Part of the problem I have with this is that someone can work their whole life, pay into Social Security, commit a crime at a later age, and go to prison for the rest of their life and never see a penny of the money they paid into SS. The lie used to justify this is prisoners have no need for money but that is not true. I think it is a backdoor way to trim the SS rolls. I think this is the exception. To put it into context, retirees can get their pensions in prison, veterans can get their VA benefits in prison. It follows that if you earn something you are entitled to it. It is not a freebie the government can take away because it doesn’t like you and that is exactly what they do here.

Wright attached an article from a 1998 isssue of Prison Legal News, describing a federal court decision on the subject, that sets the situation into the bleakest of terms.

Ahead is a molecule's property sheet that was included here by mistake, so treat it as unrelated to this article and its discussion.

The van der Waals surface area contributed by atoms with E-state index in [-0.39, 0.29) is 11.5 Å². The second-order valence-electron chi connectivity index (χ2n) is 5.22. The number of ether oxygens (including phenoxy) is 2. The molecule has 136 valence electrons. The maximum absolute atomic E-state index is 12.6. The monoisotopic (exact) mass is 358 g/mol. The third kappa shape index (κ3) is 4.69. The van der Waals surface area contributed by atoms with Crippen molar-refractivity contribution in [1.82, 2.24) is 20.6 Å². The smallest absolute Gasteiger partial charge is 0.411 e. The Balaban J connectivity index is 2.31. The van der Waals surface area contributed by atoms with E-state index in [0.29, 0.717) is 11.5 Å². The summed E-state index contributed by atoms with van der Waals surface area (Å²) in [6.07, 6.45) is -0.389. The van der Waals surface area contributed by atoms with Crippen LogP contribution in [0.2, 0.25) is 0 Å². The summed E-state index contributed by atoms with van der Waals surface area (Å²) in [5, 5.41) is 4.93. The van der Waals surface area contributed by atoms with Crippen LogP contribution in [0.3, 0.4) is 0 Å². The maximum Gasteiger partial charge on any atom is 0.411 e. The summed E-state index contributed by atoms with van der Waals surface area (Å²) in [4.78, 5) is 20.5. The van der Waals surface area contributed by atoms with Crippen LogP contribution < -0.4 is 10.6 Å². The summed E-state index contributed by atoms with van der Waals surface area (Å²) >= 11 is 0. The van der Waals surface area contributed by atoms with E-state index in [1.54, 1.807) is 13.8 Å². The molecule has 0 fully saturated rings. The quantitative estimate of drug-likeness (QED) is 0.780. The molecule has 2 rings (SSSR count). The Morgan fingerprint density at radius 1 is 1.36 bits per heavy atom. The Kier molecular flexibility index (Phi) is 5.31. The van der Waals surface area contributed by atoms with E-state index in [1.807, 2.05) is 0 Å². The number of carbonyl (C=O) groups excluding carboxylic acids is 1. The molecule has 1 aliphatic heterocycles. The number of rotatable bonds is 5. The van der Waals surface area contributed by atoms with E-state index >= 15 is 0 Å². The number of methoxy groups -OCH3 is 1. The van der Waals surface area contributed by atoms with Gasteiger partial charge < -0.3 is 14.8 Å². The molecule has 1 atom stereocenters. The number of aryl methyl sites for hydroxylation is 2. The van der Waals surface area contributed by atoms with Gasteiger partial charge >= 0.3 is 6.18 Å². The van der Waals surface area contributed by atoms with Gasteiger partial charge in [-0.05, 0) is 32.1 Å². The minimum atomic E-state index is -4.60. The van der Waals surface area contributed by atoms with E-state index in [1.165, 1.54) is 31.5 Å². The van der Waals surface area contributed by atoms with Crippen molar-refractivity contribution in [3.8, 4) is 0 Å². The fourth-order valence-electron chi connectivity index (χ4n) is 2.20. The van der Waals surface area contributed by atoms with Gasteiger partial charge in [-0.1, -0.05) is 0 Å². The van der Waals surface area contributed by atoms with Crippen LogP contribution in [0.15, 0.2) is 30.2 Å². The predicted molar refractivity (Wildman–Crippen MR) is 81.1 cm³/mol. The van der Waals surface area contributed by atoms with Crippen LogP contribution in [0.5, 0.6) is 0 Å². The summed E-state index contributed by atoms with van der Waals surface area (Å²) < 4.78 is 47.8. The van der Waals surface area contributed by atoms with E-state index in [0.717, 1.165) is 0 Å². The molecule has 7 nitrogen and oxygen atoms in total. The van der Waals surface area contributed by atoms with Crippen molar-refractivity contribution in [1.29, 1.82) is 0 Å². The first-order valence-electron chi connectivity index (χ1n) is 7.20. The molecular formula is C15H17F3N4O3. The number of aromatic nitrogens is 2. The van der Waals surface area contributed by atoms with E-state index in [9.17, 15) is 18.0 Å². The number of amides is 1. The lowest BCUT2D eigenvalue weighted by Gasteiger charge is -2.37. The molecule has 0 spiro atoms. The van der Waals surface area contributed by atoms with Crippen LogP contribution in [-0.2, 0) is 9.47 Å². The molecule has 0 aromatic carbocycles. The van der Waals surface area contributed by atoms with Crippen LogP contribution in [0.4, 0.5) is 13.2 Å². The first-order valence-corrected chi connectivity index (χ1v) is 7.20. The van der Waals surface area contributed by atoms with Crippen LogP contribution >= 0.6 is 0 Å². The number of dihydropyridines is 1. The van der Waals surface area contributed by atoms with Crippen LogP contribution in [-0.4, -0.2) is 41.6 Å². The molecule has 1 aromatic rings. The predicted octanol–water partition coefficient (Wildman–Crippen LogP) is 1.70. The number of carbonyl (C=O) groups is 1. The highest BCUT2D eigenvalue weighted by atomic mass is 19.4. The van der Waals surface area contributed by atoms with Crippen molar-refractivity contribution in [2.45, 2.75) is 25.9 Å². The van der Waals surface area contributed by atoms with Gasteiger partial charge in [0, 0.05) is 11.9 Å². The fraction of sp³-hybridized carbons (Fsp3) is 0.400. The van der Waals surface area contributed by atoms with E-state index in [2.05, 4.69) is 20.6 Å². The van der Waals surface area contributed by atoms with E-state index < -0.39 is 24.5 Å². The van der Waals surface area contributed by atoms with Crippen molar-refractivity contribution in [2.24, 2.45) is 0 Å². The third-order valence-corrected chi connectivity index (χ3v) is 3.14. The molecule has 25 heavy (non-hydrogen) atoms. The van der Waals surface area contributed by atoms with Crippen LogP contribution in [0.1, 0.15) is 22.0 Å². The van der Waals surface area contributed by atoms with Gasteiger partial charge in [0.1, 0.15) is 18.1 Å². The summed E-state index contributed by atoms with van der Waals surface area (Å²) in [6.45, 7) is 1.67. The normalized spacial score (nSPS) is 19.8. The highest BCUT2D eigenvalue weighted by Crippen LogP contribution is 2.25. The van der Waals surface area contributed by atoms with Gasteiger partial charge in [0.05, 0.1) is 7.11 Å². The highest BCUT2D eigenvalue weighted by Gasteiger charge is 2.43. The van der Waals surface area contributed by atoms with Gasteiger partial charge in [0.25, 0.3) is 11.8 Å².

The court of appeals for the Ninth circuit held that a statute denying Social Security benefits to prisoners is constitutional. Robert Butler is a 77 year old Nevada state prisoner. Butler was granted social security retirement benefits in 1983. He was later incarcerated and the Social Security Administration (SSA) determined he was not entitled to benefits while he was incarcerated pursuant to 42 U.S.C. § 402(X). An administrative law judge affirmed the SSA’s decision. Butler filed suit in federal court and it was dismissed for failing to state a claim upon which relief could be granted. The court of appeals affirmed. The appeals court noted that every court to consider the constitutionality of 42 U.S.C. § 402(X), this includes the Second, Fourth, Eighth, Tenth and Eleventh circuits, had upheld the law. Congress has wide discretion in administering welfare resources. The court held that § 402(X)’s ban on social security benefits to prisoners does not violate constitutional guarantees to due process, equal protection and protection against ex post facto laws and bills of attainder. The court also held that Butler was provided with ample due process before his benefits were terminated because he participated in the SSA hearing by telephone. Since the statute leaves no room for agency discretion and the only fact issue was whether or not Butler was a felon doing time in prison, the telephone hearing was sufficient to safeguard Butler’s due process interest in his social security benefits. See: Butler v. Apfel , 144 F.3d 622 (9th Cir. 1998).